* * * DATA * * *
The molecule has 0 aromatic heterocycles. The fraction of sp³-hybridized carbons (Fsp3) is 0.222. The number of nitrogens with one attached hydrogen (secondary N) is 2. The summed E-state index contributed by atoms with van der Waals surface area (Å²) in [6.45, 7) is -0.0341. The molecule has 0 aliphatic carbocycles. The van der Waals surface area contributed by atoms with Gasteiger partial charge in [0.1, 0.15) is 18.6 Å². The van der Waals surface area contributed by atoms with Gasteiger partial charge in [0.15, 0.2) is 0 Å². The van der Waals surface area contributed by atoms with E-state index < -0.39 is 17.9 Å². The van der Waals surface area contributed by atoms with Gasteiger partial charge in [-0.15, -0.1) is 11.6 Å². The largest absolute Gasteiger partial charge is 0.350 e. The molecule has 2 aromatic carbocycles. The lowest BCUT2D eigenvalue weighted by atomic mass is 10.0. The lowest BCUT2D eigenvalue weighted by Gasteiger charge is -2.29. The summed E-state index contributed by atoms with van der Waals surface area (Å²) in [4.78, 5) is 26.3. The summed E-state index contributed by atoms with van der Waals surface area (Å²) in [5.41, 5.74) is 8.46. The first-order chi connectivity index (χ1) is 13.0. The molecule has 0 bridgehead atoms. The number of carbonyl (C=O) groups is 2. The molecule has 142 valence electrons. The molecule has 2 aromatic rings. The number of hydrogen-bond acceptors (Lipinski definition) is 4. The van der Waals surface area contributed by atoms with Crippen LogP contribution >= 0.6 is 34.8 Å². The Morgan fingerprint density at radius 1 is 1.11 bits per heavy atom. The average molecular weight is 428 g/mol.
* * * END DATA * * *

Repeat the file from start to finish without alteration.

The molecule has 0 aromatic heterocycles. The fraction of sp³-hybridized carbons (Fsp3) is 0.222. The number of nitrogens with one attached hydrogen (secondary N) is 2. The summed E-state index contributed by atoms with van der Waals surface area (Å²) in [6.45, 7) is -0.0341. The molecule has 0 aliphatic carbocycles. The van der Waals surface area contributed by atoms with Gasteiger partial charge in [0.1, 0.15) is 18.6 Å². The van der Waals surface area contributed by atoms with Gasteiger partial charge in [0.15, 0.2) is 0 Å². The van der Waals surface area contributed by atoms with E-state index < -0.39 is 17.9 Å². The van der Waals surface area contributed by atoms with Gasteiger partial charge in [-0.15, -0.1) is 11.6 Å². The largest absolute Gasteiger partial charge is 0.350 e. The molecule has 2 aromatic carbocycles. The lowest BCUT2D eigenvalue weighted by atomic mass is 10.0. The lowest BCUT2D eigenvalue weighted by Gasteiger charge is -2.29. The summed E-state index contributed by atoms with van der Waals surface area (Å²) in [4.78, 5) is 26.3. The summed E-state index contributed by atoms with van der Waals surface area (Å²) in [5.41, 5.74) is 8.46. The first-order chi connectivity index (χ1) is 13.0. The molecule has 0 bridgehead atoms. The number of carbonyl (C=O) groups is 2. The molecule has 142 valence electrons. The molecule has 2 aromatic rings. The number of hydrogen-bond acceptors (Lipinski definition) is 4. The van der Waals surface area contributed by atoms with Crippen LogP contribution >= 0.6 is 34.8 Å². The Morgan fingerprint density at radius 1 is 1.11 bits per heavy atom. The average molecular weight is 428 g/mol.